26.2 miles through the 5 boroughs of New York. That’s what I’M doing on November 5th, 2017.
Had you told me on November 5th of any previous year that this would be on my calendar, I would have laughed in your face and looked for the drink to take away from you.
I would have called you crazy.
Nevertheless, here I am gearing up for one of the biggest physical challenges of my life. Flight booked, hotel room booked, shoes ordered, training schedule in full effect.
But why? Why am I doing this? It’s often a question I ask myself after a 14 mile training run and my football damaged knees are screaming at me. Why put my body through this and why run the risk of injury not to mention the costs and time associated with travel and participation plus the hours spent training?
One of the main reasons is that I have an opportunity to race with a team to raise money for cancer research; a cause that I am extremely passionate about. Through a serendipitous connection with former tennis pro turned announcer and author, James Blake, I have been helping to raise money for his foundation. (Donation link: richbracken.com/richmarathon)
The biggest reason is one that I’ve not really spoken much about during this process. One that should always be the reason you do anything really and should always be your driving force when taking on a new challenge.
I’m doing it for me.
As a kid, I knew I had the potential to do some great things and I heard the same sentiment from several of my teachers and mentors. “Richard has the potential for impact and leadership,” read a certificate I was given in middle school. That phrase made me proud and terrified me at the same time. You see, I was a painfully insecure kid in those years. Always knowing I was a nice guy but never seeing the same value that others would see in me. Never truly believing in myself while also knowing that there was a genuine passion within me to do great things. The idea of putting myself out there as a leader, or a guider, or an example of anything positive scared the hell out of me because it was just that: putting myself out there.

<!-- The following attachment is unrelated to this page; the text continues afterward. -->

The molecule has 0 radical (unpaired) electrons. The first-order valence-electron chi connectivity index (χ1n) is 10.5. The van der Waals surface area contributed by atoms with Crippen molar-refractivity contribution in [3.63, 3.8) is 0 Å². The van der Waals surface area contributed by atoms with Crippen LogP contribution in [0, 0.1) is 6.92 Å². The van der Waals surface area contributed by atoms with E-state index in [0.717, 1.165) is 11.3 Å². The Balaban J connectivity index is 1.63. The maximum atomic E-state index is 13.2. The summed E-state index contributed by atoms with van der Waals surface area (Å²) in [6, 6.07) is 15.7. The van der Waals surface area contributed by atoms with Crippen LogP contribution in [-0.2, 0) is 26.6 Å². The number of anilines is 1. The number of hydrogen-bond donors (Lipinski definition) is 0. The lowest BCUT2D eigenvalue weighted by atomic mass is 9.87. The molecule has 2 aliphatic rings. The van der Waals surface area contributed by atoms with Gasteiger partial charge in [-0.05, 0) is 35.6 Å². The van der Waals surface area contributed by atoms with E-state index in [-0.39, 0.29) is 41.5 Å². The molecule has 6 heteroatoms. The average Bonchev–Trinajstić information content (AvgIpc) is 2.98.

While no one could come close to ridiculing me like I did myself, I felt the fear of rejection and failure so intensely that I would rather not participate than challenge my own growth. I would forgo the opportunity to build the courageous mental bridge between who I was at the time and who I knew I had the potential to be deep down inside because I was aware of my competitiveness, but my self-doubt blanketed it to the point of suffocation.
I battled physical obstacles as well. As a heavier kid, I spent my time on sports like golf and football. Never a fan of cardio activity, I also battled asthma which took its toll on me, but also gave me a bit of a crutch at times. I admittedly would cut corners or pull up if I felt uncomfortable because I had a fall back. I regret that lost time of improvement more than I could ever say.
Now to look at the concept of running 26.2 miles, in a row, at once is a massive shift for me mentally, emotionally and physically. Running a marathon, in essence, is a perfect scenario for me to destroy any remnant of doubt in myself. It will be several hours, alone in a crowd of 50,000, competing against myself and my previous insecurities.
Throughout my training, I’ve cracked my own walls of doubt and pushed through already. I’ve gotten to a level of pride and confidence in my physical ability that I’ve never had before, simply by not letting myself give up when it gets uncomfortable. I have found a personal euphoria in leaving a trail of stress, doubt and fear on the pavement behind me as my mental focus won’t allow it to remain.
Finally, I want this to serve as motivation to others. That’s the main reason, I feel, that I’m on this earth is to help guide people through doubt as I’ve done myself. I’m running this for you all as well. To show that you can do anything you put your mind to. You can accomplish any goal if you want it bad enough and you’re willing to put in the sacrifice and time to obtain it. Do not let the demons of doubt push you away from what you know you can and are meant to do.
So what started as a fluke response to a Tweet has now become a line in the sand, a monumental opportunity and a challenge that I willingly accept…..
And will accomplish.